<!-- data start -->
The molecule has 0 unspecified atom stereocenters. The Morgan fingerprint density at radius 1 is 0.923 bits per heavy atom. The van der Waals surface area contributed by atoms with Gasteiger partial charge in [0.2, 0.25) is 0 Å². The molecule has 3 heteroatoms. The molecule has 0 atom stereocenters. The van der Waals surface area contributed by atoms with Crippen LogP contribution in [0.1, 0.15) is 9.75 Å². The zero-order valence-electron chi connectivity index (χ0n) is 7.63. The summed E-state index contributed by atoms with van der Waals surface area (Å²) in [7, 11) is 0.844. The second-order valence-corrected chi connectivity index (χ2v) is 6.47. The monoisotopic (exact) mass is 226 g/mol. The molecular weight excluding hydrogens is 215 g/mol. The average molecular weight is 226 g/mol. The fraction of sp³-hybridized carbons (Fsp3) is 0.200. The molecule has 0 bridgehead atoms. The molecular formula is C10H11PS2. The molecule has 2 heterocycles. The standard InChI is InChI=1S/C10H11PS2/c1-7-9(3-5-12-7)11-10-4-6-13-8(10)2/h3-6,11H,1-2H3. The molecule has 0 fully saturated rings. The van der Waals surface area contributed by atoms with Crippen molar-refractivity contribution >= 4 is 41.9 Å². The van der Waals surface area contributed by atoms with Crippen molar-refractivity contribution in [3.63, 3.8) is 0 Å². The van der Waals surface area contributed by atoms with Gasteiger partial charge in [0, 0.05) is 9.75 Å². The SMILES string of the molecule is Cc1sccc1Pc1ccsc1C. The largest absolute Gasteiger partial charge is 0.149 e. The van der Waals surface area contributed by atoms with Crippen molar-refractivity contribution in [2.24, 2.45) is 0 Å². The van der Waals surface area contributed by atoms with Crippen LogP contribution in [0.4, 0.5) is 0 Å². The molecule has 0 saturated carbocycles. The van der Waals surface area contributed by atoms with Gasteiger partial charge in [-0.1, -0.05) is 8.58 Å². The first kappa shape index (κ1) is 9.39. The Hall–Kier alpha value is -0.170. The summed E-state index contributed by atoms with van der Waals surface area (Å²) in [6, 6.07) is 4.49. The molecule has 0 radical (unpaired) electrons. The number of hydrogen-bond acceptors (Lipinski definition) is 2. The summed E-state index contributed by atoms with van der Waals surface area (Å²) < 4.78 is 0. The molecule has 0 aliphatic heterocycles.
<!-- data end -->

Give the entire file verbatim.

The molecule has 0 unspecified atom stereocenters. The Morgan fingerprint density at radius 1 is 0.923 bits per heavy atom. The van der Waals surface area contributed by atoms with Gasteiger partial charge in [0.2, 0.25) is 0 Å². The molecule has 3 heteroatoms. The molecule has 0 atom stereocenters. The van der Waals surface area contributed by atoms with Crippen LogP contribution in [0.1, 0.15) is 9.75 Å². The zero-order valence-electron chi connectivity index (χ0n) is 7.63. The summed E-state index contributed by atoms with van der Waals surface area (Å²) in [7, 11) is 0.844. The second-order valence-corrected chi connectivity index (χ2v) is 6.47. The monoisotopic (exact) mass is 226 g/mol. The molecular weight excluding hydrogens is 215 g/mol. The average molecular weight is 226 g/mol. The fraction of sp³-hybridized carbons (Fsp3) is 0.200. The molecule has 0 bridgehead atoms. The molecular formula is C10H11PS2. The molecule has 2 heterocycles. The standard InChI is InChI=1S/C10H11PS2/c1-7-9(3-5-12-7)11-10-4-6-13-8(10)2/h3-6,11H,1-2H3. The molecule has 0 fully saturated rings. The van der Waals surface area contributed by atoms with Crippen molar-refractivity contribution >= 4 is 41.9 Å². The van der Waals surface area contributed by atoms with Crippen molar-refractivity contribution in [3.63, 3.8) is 0 Å². The van der Waals surface area contributed by atoms with Gasteiger partial charge in [0, 0.05) is 9.75 Å². The SMILES string of the molecule is Cc1sccc1Pc1ccsc1C. The largest absolute Gasteiger partial charge is 0.149 e. The van der Waals surface area contributed by atoms with Crippen molar-refractivity contribution in [2.24, 2.45) is 0 Å². The van der Waals surface area contributed by atoms with Crippen LogP contribution in [0.4, 0.5) is 0 Å². The molecule has 0 saturated carbocycles. The van der Waals surface area contributed by atoms with Gasteiger partial charge in [-0.1, -0.05) is 8.58 Å². The first kappa shape index (κ1) is 9.39. The Hall–Kier alpha value is -0.170. The summed E-state index contributed by atoms with van der Waals surface area (Å²) in [6, 6.07) is 4.49. The molecule has 0 radical (unpaired) electrons. The number of hydrogen-bond acceptors (Lipinski definition) is 2. The summed E-state index contributed by atoms with van der Waals surface area (Å²) < 4.78 is 0. The molecule has 0 aliphatic heterocycles.